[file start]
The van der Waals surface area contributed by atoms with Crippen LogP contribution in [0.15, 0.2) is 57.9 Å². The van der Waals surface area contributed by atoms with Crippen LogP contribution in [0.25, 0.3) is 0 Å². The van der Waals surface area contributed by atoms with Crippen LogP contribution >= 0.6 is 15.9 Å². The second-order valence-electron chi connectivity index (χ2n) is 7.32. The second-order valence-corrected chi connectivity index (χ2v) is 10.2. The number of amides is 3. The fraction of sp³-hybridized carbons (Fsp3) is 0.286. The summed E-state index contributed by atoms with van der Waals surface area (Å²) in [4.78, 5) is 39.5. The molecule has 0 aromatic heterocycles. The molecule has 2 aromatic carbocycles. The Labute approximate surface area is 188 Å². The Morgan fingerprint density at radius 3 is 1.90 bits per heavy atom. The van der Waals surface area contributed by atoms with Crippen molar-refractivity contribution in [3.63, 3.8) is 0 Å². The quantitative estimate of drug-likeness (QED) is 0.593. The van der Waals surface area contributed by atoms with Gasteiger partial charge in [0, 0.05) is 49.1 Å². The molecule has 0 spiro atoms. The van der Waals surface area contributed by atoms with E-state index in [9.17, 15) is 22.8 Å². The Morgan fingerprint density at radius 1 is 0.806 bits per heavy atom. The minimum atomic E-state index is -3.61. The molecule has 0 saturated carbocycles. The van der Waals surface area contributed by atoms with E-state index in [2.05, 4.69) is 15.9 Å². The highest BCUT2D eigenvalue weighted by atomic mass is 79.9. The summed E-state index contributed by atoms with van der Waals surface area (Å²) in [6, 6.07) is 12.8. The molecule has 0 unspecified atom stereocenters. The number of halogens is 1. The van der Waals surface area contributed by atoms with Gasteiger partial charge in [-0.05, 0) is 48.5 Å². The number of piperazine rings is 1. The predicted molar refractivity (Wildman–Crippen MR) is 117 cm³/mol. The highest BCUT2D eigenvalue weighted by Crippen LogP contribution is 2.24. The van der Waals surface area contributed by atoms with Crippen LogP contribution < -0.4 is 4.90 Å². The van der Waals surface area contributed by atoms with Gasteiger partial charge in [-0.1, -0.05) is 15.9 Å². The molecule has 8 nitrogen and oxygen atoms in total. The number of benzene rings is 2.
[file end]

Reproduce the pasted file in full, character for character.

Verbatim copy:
The van der Waals surface area contributed by atoms with Crippen LogP contribution in [0.15, 0.2) is 57.9 Å². The van der Waals surface area contributed by atoms with Crippen LogP contribution in [0.25, 0.3) is 0 Å². The van der Waals surface area contributed by atoms with Crippen LogP contribution >= 0.6 is 15.9 Å². The second-order valence-electron chi connectivity index (χ2n) is 7.32. The second-order valence-corrected chi connectivity index (χ2v) is 10.2. The number of amides is 3. The fraction of sp³-hybridized carbons (Fsp3) is 0.286. The summed E-state index contributed by atoms with van der Waals surface area (Å²) in [4.78, 5) is 39.5. The molecule has 0 aromatic heterocycles. The molecule has 2 aromatic carbocycles. The Labute approximate surface area is 188 Å². The Morgan fingerprint density at radius 3 is 1.90 bits per heavy atom. The van der Waals surface area contributed by atoms with Crippen molar-refractivity contribution in [3.63, 3.8) is 0 Å². The quantitative estimate of drug-likeness (QED) is 0.593. The van der Waals surface area contributed by atoms with Gasteiger partial charge in [0, 0.05) is 49.1 Å². The molecule has 0 spiro atoms. The van der Waals surface area contributed by atoms with E-state index in [9.17, 15) is 22.8 Å². The Morgan fingerprint density at radius 1 is 0.806 bits per heavy atom. The minimum atomic E-state index is -3.61. The molecule has 0 saturated carbocycles. The van der Waals surface area contributed by atoms with E-state index in [2.05, 4.69) is 15.9 Å². The highest BCUT2D eigenvalue weighted by atomic mass is 79.9. The summed E-state index contributed by atoms with van der Waals surface area (Å²) in [6, 6.07) is 12.8. The molecule has 0 unspecified atom stereocenters. The number of halogens is 1. The van der Waals surface area contributed by atoms with Gasteiger partial charge in [-0.05, 0) is 48.5 Å². The number of piperazine rings is 1. The predicted molar refractivity (Wildman–Crippen MR) is 117 cm³/mol. The highest BCUT2D eigenvalue weighted by Crippen LogP contribution is 2.24. The van der Waals surface area contributed by atoms with Crippen LogP contribution < -0.4 is 4.90 Å². The van der Waals surface area contributed by atoms with Gasteiger partial charge in [-0.1, -0.05) is 15.9 Å². The molecule has 8 nitrogen and oxygen atoms in total. The number of benzene rings is 2.